Advice On How To Survive The Scorching Summer
As Mercer County and much of the nation suffer from a prolonged heatwave, officials are urging the public to take steps to avoid injury and illness.
The National Weather Service has placed Mercer County and much of the Commonwealth under an excessive heat warning until 8 p.m. Sunday. Heat indices of up to 110 degrees are possible each afternoon through Sunday, according to the NWS, who are warning individuals, especially those who engage in prolonged outdoor work or other activities, to be careful.
The good news is that the heatwave is forecast to end Monday, just in time for the Mercer County Fair and Horse Show. The bad news is, relief from the heat is still three long and hot days away and the Dog Days of August are still to come.
“We advise the public to take steps to keep cool and prevent harm,” said Kentucky Public Health Commissioner Jeff Howard in a press release. “Serious injury and even death—particularly for children and older adults exposed to extreme levels of heat—can occur.”
Here are some tips to avoid heat-related injury and illness, courtesy of theKentucky Public Health and the Centers For Disease Control and Prevention:
• Drink plenty of fluids. Increase your normal fluid intake regardless of your activity level. You will need to drink more fluids than your thirst level indicates. This is especially true for people age 65 or older who often have a decreased ability to respond to external temperature changes. In addition, avoid drinking beverages containing alcohol, because they will cause you to lose more fluid.
• Wear appropriate clothing and sunscreen. Choose lightweight, light colored, loose fitting clothing. In the hot sun, wear a wide-brimmed hat that will provide shade and keep the head cool. Sunscreen should be SPF 15 or greater, and should be applied 30 minutes before going out into the sun.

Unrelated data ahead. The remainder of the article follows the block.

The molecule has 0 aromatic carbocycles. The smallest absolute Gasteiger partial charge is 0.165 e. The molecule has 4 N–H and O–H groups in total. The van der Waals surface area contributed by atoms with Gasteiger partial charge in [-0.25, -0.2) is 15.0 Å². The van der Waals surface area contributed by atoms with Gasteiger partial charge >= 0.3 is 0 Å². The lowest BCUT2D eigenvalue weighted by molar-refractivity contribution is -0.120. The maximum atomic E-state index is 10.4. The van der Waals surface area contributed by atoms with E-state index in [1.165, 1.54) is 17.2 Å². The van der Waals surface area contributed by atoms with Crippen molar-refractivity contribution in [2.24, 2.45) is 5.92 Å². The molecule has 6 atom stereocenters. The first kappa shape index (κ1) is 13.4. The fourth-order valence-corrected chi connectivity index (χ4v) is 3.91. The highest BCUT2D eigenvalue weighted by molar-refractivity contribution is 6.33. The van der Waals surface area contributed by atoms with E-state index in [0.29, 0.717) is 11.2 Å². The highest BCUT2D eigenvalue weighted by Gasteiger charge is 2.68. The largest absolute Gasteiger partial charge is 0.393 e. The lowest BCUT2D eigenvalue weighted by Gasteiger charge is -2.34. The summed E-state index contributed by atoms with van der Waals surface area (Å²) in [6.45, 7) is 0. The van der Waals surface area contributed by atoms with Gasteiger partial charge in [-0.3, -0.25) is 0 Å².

• Stay cool indoors. The most efficient way to beat the heat is to stay in an air-conditioned area. If you do not have an air conditioner, consider visiting a mall or public library.
• Schedule outdoor activities carefully. If you must be out in the heat, try to plan your activities so that you are outdoors either before noon or in the evening. Rest periodically so your body’s thermostat has a chance to recover.
• Do not keep children or pets in cars. Temperatures inside a car without open windows can reach over 150 degrees quickly, resulting in heat stroke and death.
• Use a buddy system. When working in the heat, monitor the condition of your co-workers and have someone do the same for you. Heat-induced illness can cause a person to become confused or lose consciousness.
Check on your neighbors and monitor those at high risk. Those at greatest risk of heat-related illness include infants and children up to 4 years of age, people 65 years of age or older, the overweight, people who overexert during work or exercise and people who are ill or on certain medications for blood pressure or diuretics.
Signs And Symptoms Of Heat-Related Illness
• Dehydration, which is caused by excessive loss of water and salts from the body. Severe dehydration can become life-threatening if not treated.
• Heat Cramps, painful, involuntary muscle spasms often occurring in your calves, abdomen and back. Rest for several hours and drink clear juice or an electrolyte-containing drink.
• Heat Exhaustion. When the body loses too much water and salt from sweating during hot temperatures. Older adults, people who work outside and those with high blood pressure are most at risk for heat exhaustion. Continued exposure may lead to heat stroke, which is life threatening.
• Heat Stroke. Caused by prolonged exposure to high temperatures or by performing physical activity in hot weather. Sweating has usually stopped and your body temperature becomes too high. Heat stroke is a life-threatening condition and you should call 911 and seek immediate medical attention for this illness.
For more information on preventing heat-related illness visit https://www.cdc.gov/disasters/extremeheat/heattips.html.